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Accidental Heroes

PG Wodehouse
By Martin "Drones Club" Kelner on Aug 21, 2017 - 1:12:00 PM

PG Wodehouse
For some of us, the invention of the name Catsmeat Potter-Pirbright might serve as a lifetime's achievment. P.G.Wodehouse also managed ninety-six novels, sixteen plays, the lyrics for twenty-eight musicals, more than three hundred short stories, some humourous verse, and the scenarios of half a dozen films.

It is not Wodehouse's prodigiousness, though, that makes him a hero - although it does earn him the undying admiration of those of us who toil in similar areas - but the extraordinarily high quality of so much that came off his production line. When Hilaire Belloc, in a radio broadcast in the mid-thirties, suggested that Wodehouse's writing was among the finest in the English language, eyebrows were raised. Today it is more or less conventional wisdom.

Wodehouse waited a long time for recognition. Maybe he should have written less. Or have been less dismissive of his own gifts. "I always wanted to be a writer," Wodehouse writes in his autobiographical work Over Seventy, "I started turning out the stuff at the age of five. (What I was doing before that, I don't remember. Just loafing, I suppose.)"

He complains in the book that his life has been too much of a breeze to provide much good copy for an autobiography, typically ignoring the shameful hue and cry over his wartime broadcasts, which made him a hate figure in his home country for two decades.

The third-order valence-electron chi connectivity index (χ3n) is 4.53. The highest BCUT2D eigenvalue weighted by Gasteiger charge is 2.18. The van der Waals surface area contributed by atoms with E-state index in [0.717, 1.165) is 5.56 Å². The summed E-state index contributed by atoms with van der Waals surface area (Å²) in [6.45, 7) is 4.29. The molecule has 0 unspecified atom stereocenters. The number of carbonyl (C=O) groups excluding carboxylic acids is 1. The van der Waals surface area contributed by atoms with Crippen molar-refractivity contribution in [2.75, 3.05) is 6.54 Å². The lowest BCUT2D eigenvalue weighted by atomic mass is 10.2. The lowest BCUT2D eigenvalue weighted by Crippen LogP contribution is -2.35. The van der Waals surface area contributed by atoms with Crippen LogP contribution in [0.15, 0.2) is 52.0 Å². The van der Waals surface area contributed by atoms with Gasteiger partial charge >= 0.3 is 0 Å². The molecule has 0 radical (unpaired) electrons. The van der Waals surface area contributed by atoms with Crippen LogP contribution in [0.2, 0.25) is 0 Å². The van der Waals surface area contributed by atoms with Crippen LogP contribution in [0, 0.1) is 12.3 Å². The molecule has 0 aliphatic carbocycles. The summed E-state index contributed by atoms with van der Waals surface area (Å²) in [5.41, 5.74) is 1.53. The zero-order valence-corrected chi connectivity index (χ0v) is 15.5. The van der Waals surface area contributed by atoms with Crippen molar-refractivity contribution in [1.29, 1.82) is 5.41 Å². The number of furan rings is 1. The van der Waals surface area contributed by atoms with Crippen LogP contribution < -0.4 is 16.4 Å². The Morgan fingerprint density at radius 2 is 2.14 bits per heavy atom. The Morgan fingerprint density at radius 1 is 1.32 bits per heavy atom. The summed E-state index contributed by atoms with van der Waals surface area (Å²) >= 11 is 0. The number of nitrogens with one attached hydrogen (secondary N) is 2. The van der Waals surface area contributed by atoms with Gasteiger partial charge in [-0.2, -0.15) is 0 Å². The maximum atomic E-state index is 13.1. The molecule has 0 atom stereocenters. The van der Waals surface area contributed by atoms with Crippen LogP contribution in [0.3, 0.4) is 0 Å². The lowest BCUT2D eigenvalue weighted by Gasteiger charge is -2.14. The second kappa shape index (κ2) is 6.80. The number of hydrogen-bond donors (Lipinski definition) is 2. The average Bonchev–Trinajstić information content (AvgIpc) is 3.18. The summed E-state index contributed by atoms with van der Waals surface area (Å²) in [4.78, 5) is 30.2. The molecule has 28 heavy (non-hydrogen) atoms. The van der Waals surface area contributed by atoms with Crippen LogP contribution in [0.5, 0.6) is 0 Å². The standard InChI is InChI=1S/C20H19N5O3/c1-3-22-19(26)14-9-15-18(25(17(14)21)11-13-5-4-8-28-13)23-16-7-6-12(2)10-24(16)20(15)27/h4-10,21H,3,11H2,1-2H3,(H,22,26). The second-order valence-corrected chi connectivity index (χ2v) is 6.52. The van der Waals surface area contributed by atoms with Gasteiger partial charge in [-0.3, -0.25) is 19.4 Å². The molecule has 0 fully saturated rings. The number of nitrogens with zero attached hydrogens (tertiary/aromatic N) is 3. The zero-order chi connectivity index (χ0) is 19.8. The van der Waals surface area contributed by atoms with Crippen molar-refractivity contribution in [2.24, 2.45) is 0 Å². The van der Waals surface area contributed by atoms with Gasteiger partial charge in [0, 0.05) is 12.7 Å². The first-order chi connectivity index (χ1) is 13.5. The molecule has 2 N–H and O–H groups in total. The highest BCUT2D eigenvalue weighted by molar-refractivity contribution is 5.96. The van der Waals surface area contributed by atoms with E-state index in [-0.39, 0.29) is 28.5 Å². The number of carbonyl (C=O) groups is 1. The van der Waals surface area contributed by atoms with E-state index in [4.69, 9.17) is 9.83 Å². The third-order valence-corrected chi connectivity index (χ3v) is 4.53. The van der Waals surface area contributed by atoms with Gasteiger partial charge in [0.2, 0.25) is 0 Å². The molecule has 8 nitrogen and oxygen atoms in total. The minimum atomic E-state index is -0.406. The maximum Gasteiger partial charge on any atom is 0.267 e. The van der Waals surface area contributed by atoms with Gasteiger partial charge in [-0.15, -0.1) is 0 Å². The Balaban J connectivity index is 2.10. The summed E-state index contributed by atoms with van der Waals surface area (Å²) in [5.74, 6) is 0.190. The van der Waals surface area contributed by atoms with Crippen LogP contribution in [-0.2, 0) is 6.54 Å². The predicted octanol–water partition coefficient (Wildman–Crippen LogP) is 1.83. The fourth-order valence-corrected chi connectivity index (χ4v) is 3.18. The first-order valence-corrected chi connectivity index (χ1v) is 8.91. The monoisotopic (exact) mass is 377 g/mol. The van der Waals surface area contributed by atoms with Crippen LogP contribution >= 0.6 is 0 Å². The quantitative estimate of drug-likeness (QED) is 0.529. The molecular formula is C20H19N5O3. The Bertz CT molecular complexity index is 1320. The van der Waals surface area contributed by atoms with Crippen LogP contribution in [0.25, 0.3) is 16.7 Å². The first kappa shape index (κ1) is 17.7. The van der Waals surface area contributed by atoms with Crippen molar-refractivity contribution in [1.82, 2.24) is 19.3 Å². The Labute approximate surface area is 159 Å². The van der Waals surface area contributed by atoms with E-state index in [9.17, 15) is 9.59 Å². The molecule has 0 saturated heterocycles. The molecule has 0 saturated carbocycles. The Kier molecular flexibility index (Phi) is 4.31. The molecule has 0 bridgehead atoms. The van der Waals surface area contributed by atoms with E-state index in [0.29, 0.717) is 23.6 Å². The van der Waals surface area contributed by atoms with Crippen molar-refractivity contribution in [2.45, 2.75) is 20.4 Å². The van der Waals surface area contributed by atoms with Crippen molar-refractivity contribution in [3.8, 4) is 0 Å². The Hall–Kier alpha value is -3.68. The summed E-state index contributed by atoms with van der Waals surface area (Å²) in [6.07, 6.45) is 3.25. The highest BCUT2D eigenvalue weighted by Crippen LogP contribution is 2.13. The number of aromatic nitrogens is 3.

Wodehouse was captured in France by the Germans in 1940 and spent much of the war interned in Berlin. In 1941 he foolishly agreed to make five radio broadcasts to the United States, describing humourously his experiences as a prisoner. The texts of the broadcasts are reprinted in Frances Donaldson's biography of Wodehouse, and show that far from supporting the Nazis the author actually manages subtly to ridicule his captors.

In fact, Wodehouse only ever made one political statement. "There was nothing wrong with England," he wrote, "that a ton of bricks falling on Spode's head wouldn't cure."

Roderick Spode features in one or two of the Jeeves stories as the leader of a gang of political extremists, the Black Shorts, who embody all the inherent ridiculousness of the British fascists. By Wodehouse they are damned with faint banter. Spode, for instance, looked as if "Nature had intended to make a gorilla and had changed its mind at the last minute."

When you first start reading Wodehouse - and what an enviable position to be in - the similes are what strike you, "three uniquely brilliant and entirely original similies to every page", according to Evelyn Waugh. Thus Honoria Glossop, who unaccountably views Bertie Wooster as a matrimonial prospect, is "a robust girl with a laugh like a squadron of cavalry charging over a tin bridge", and Aunt Agatha conducts a tete-a-tete with her nephew "as if he were somebody half a mile away whom she had observed riding over hounds."

Wodehouse is so rich in figures of speech, you imagine he must have spent hours minting them. But in fact it was the plots over which he laboured. His notes show the work he put in to make sure his stories made complete sense. The characters may have been called Stilton Cheesewright and Chuffy Chufnell, but that didn't mean you could skimp on logic in the plot department.

And how especially heroic that a man of such industry should take the time to comfort the rest of us wasters. Here he is on a problem most of us must have faced at some time:

"Reading the Complete Works of William Shakespeare was a thing I had been meaning to do these last forty years," wrote Wodehouse, "But you know how it is. Just as you have got Hamlet and Macbeth under your belt and are preparing to read the stuffing out of Henry the Sixth, parts one, two and three, something of Agatha Christie's catches your eye and you weaken."

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